In October of 2015 the man who had been my husband for fifty-six years died. December found me still numb with grief. As my children and I struggled to navigate the season without a compass, we were feeling a lot of things. Joy wasn’t one of them. If it was there, it was buried under a thick layer of pain.
It was time to write the annual holiday letter Jerry and I had always written together, but I felt lost.
Should I just skip it and leave friends wondering whether they’d been abandoned? Should I spill tears all over the page? Should I put on a happy face to hide the pain?
None of those choices seemed right.
Then I reflected on what had followed Jerry’s death. I realized that this was a season when grief, like the Wise Men, came bearing gifts.
I rarely weep, but tears were a gift that relieved my anguish. Old photo albums revived happy memories. I was comforted by the simple presence of my family and others who loved me. My church community took over planning the funeral. Neighbors brought food and chipped in with practical help. Loving messages poured in through letters, cards, and phone calls. Friends picked up relatives at the airport. Jerry’s former colleagues offered help.
And so I wrote my holiday letter mindful of the gifts I was receiving, gifts wrapped in love. The grief didn’t leave, but my dominant emotion became gratitude.
I decided to write as honestly as I could. The pain was there and I acknowledged it. I realized I was not alone, that many of my friends were suffering too. A few of them had also lost a loved one. Others might be facing a frightening medical diagnosis, or the end of a marriage, or a child mired in addiction. Or they were haunted by the gnawing fears of aging or loneliness.
My own grief had sensitized me to notice the losses confronting others. I realized that many of the people who wrote only about family fun and personal successes and talented kids were also carrying an invisible bucket of tears. But keeping pain locked in a closet carries an emotional, spiritual, and sometimes physical cost. I wanted to be real, hoping this would give others permission to do the same.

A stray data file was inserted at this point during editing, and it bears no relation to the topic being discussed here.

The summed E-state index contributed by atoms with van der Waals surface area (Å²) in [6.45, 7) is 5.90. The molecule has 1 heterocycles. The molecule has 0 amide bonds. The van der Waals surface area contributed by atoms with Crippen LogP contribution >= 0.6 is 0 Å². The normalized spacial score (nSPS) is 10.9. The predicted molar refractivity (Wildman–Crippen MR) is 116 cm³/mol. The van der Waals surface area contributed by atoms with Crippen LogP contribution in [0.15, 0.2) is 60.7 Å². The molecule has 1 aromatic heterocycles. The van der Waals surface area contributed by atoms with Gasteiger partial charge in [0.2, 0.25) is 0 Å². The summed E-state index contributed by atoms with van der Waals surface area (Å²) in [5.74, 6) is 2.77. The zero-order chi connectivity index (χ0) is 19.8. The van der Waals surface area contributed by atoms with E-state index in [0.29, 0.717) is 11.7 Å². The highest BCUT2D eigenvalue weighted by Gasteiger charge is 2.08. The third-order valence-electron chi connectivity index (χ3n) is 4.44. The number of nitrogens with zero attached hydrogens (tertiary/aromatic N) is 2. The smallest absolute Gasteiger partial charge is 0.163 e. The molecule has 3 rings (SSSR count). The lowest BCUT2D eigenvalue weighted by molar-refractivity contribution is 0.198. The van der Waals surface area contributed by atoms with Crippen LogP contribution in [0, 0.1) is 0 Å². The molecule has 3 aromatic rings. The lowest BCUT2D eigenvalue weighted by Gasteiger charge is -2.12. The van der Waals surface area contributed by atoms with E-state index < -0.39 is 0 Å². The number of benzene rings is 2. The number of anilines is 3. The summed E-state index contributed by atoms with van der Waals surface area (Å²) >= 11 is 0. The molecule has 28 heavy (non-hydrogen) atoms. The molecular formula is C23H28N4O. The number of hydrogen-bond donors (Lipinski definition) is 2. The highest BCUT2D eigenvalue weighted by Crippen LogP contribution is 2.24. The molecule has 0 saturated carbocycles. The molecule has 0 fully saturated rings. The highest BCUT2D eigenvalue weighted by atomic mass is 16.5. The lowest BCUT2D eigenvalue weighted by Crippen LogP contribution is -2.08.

My former pastor once said, “We love others because of their vulnerability, not their strength.” If you’re ready to risk being vulnerable, you might begin, “This has been a hard year.” Or “a year of love and loss.” Or, more positively, “This has been a year of grit and grace.” Be positive but be real. Your own truth-telling may free others to face their own situation with courage.
On a positive note, remember you’re still alive. You’re a survivor. Reflect on your own sources of strength. Work? Faith? Family? Friends? A larger purpose? A stubborn will that won’t give up? Name it and claim it. Others may need to hear what has helped you.
Finally, include at least one story in your letter. After he died people wanted to tell me stories about Jerry. Many surprised me. They illustrated his kindness and generosity and humility. They sparkled with humor. They showed why so many people loved him. I put them in my letter.
Ending your letter on a positive note will bring hope to the recipients. Your honesty will inspire courage. Your letter may be the best gift a grieving friend receives.
And having given it will bring you something that feels like joy.
This essay appeared in USA Today on 12/11/17.